“Some people have a way with words; others have not way with the words.”
– A. Baker
– A. Baker
I don’t know if you have noticed, but I have not been writing much in the last few weeks. Maybe it’s just a season in my life, or maybe it’s just that writing takes a lot of work (if you want to do it well).
So, this morning I decided I would try to write, but I didn’t know what to write about! How could this be? Are there not enough stories in the news? Have there not been any blessings to share? Have I not heard any funny jokes?
Do I have writer’s block?
Well, if I did, I don’t anymore! Because I decided to write about having writer’s block.
The cure for writer’s block is writing about having writer’s block. Something’s bound to come from it.
It’s sort of like praise. When you don’t think you’ve got anything to praise God for, just praise Him anyway, and then all the reasons will come.
Praise God for mercy, grace, and love. Thank Him for Bethlehem, Golgotha, and the empty grave. Thank the Lord…praise Jesus…for no matter what you’re going through today, still His promises remain true, His faithfulness is everlasting, and you’re not alone!
I can thank Him for writer’s block.
This morning, before I got out of bed, I told my wife, “I just want to write!” Last night I went to bed with thoughts I wanted to express, but were wondering which to tackle first. Writing, of course, is one of the most therapeutic exercises for relieving stress and clearing one’s mind, but some of what I want to write about face some barriers to my sensibilities.
“It’s not like I have writer’s block…” I said, as my wife looked at me with a look that implied indifference to my struggle – which is a common expression from those who don’t understand the need to pound a computer keyboard – “…it’s like I have ‘writer’s wall‘!”
Do any of you understand what I talking about? It’s like there are a ton of things worth discussing, but what will happen when I write about them? For example, I seriously want to write about the “F” word and its usage. Also, there’s all the curse words like “damn” and “go to hell” that need to be realistically addressed in the light of atheism. What do you think the reaction from my conservative readership would be? How could I set those up?
Another topic would be the definitions of “racism” and “racist.” Personally, I believe that without a biblical worldview and the Christian faith, the whole subject of racism is an ironic joke unwittingly perpetrated on a daily basis by millions upon millions. Yet, what would be the repercussions should I even approach that topic? Would I get banned from social media without even getting to make my point?
It’s not like I have nothing to write about; it’s just that there’s so much which poses a real challenge, even a danger, to put into print. Unfortunately, that only adds to unwanted stress.
So, as I was trying to decide if or what I would write about, I made the seemingly innocuous decision to make a Saturday-morning pot of coffee. If anything was going to get done this morning, besides the rest of the activities and chores which the rest of the day holds, a good cup of coffee made perfect sense.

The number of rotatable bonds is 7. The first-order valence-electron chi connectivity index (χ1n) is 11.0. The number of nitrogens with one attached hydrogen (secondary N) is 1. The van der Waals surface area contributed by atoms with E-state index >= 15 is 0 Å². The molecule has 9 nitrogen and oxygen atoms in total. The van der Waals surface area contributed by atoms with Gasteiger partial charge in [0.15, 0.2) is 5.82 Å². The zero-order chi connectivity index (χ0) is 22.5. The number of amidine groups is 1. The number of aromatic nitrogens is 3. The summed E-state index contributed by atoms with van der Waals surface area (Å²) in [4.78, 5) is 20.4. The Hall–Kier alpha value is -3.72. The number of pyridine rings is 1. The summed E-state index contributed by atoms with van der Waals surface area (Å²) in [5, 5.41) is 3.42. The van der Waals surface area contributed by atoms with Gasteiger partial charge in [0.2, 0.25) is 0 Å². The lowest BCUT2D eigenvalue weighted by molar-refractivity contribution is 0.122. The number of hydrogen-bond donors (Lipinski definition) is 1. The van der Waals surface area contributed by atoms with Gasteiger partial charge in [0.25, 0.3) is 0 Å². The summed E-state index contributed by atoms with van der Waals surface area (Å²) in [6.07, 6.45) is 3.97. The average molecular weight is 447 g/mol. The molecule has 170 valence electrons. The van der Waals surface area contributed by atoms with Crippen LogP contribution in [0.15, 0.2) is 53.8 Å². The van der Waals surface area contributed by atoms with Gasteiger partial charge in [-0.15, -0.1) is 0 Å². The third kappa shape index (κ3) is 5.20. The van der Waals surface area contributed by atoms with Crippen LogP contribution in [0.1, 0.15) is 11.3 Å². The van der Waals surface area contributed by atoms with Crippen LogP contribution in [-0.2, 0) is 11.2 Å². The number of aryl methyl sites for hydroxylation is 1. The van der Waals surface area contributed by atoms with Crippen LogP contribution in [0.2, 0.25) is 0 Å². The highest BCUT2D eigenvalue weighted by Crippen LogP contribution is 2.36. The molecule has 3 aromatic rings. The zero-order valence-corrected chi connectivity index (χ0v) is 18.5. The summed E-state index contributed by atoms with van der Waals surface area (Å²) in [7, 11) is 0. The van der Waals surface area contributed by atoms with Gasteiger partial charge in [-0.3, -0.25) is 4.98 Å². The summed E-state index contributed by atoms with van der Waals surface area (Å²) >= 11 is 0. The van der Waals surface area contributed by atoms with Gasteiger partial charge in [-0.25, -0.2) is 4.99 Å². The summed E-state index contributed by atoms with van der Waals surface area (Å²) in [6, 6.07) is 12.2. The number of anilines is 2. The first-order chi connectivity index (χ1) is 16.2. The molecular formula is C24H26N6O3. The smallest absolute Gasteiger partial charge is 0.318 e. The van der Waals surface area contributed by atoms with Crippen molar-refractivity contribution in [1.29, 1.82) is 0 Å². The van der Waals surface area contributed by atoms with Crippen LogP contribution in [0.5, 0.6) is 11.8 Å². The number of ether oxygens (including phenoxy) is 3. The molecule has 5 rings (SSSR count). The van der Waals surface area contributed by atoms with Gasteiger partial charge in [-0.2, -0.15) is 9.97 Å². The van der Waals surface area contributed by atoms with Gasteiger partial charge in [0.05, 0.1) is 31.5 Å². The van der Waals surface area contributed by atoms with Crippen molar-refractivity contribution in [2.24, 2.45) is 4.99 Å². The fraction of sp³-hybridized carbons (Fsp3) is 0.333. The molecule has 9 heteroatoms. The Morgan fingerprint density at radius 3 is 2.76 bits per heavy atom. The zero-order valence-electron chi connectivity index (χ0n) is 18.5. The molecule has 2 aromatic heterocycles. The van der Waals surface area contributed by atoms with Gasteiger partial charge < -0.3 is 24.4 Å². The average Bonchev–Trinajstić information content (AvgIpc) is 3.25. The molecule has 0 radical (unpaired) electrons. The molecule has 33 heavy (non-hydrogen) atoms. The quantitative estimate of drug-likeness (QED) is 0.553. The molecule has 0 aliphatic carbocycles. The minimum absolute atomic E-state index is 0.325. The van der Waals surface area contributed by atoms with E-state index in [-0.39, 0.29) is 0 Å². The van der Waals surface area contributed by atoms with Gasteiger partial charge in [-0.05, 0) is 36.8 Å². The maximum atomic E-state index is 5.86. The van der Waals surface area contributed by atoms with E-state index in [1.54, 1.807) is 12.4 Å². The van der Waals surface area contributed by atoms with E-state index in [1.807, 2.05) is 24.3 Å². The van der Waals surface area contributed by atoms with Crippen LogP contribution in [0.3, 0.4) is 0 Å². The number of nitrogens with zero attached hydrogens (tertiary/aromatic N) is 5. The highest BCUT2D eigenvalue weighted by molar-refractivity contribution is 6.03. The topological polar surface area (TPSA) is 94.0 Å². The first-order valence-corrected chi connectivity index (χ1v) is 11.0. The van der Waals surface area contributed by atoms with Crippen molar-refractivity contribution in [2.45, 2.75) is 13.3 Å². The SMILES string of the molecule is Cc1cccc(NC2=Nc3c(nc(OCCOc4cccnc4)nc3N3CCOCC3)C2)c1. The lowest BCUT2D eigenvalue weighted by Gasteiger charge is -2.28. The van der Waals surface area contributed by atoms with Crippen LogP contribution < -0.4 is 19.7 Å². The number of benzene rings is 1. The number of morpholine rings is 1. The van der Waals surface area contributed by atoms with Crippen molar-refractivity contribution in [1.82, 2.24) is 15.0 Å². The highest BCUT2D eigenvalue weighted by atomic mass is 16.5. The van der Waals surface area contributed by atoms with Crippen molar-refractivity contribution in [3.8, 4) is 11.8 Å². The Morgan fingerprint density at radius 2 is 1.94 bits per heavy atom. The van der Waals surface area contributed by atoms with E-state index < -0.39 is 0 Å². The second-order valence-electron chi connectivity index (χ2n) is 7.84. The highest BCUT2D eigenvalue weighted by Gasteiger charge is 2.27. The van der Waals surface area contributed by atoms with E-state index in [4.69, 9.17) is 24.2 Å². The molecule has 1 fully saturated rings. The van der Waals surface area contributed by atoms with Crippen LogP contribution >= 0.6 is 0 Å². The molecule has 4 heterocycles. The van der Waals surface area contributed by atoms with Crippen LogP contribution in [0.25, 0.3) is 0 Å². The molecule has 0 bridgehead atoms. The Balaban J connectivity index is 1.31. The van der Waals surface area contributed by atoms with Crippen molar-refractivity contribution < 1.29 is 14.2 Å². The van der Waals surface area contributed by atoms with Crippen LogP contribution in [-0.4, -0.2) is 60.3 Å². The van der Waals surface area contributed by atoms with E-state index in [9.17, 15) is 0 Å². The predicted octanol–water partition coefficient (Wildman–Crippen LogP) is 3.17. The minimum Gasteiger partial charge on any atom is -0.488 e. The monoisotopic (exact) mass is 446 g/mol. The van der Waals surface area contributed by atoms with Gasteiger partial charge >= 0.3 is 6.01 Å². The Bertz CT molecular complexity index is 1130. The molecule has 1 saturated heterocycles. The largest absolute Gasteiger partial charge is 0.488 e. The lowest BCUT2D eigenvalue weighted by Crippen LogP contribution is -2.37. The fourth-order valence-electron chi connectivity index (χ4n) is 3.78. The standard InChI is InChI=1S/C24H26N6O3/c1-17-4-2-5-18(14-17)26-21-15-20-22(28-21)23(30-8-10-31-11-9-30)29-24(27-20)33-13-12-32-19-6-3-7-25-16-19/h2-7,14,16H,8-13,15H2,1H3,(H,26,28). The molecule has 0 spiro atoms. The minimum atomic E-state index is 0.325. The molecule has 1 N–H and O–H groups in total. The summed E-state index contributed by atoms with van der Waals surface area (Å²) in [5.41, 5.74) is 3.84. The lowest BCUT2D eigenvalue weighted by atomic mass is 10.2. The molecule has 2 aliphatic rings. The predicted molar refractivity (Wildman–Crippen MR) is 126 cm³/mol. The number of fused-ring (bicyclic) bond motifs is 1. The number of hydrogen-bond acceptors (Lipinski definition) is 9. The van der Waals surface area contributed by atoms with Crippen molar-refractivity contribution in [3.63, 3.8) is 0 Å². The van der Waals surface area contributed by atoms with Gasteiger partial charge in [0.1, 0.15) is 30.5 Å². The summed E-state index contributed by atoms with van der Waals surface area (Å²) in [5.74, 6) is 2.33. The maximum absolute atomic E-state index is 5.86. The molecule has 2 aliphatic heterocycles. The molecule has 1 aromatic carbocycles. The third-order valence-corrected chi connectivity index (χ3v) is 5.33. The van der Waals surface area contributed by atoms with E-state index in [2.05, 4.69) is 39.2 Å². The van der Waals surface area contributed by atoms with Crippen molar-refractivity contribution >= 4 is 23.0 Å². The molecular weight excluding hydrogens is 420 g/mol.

Using a conventional Mr. Coffee drip coffee maker, I poured in the right amount of water, to begin with, and then placed in the filter to hold the grounds. For some unknown reason, possibly the result of criminal activity, I could not find my usual tool to measure out the appropriate amount of ground coffee to put in the filter; therefore, I selected a previously-unused measuring spoon from the counter drawer and put it to use.
A few minutes later – and not a minute too soon – the coffee maker beeped at me, signifying the coffee-making process had finished and my morning caffeine was ready for consumption. Unfortunately, as soon as I poured the freshly-brewed coffee into my white ceramic mug, the blackness of the liquid signaled something went wrong. Obviously, the previously-unused measuring spoon resulted in me using too many coffee grounds for the amount of water in the pot.
The coffee was now too dark, too “black.”
Immediately…not like I had a chance to jokingly come up with it…immediately…just as soon as I looked down into my white cup with the “too black” coffee!…the thought came into my mind, “Great! All I wanted was a cup of coffee, and now I’m a racist.”
Folks, when you can’t even make a simple cup of coffee in the morning without the constant drumming of media messaging and labeling affecting completely unrelated actions, society…civilized society…is in big, big, trouble.
I looked at my coffee, then sat down to write.
I know, everyone hates them. Even those who write them know that if your readers are actually going to take the time to read through the entire 1500-word masterpiece, it better be interlaced with plenty of eye-grabbing pictures, recessed quotes, and more headers than an Irish bar at lunchtime, or a gathering of hot-rodders, whichever analogy you prefer.
Since my last post was probably close to 1500 words, I thought it might be a good idea to offer some tips on how to get through such large, monumental, brilliant works at the literary genius.
So, there you have it. Four easy tips on how to get through those long, tedious, over-the-top, brilliant, etc. etc. etc., glorious post that are longer than 500 words.
And here’s a picture, just to have one.
“The last thing I want to do is offend anyone with my words, but even that will offend somebody. Therefore, I must speak the truth in love, even when love is misinterpreted as hate.” – A. Baker
I can’t tell you how many times I’ve sat down to a computer with the intent of writing something awesome, something just bursting from within, and then I have to shut down the computer because of lightning.
Today is one of those days.
Maybe later I will change your life with something profound, but for now, as you can see from the image below, it’s time to unplug. We don’t trust surge protectors that much.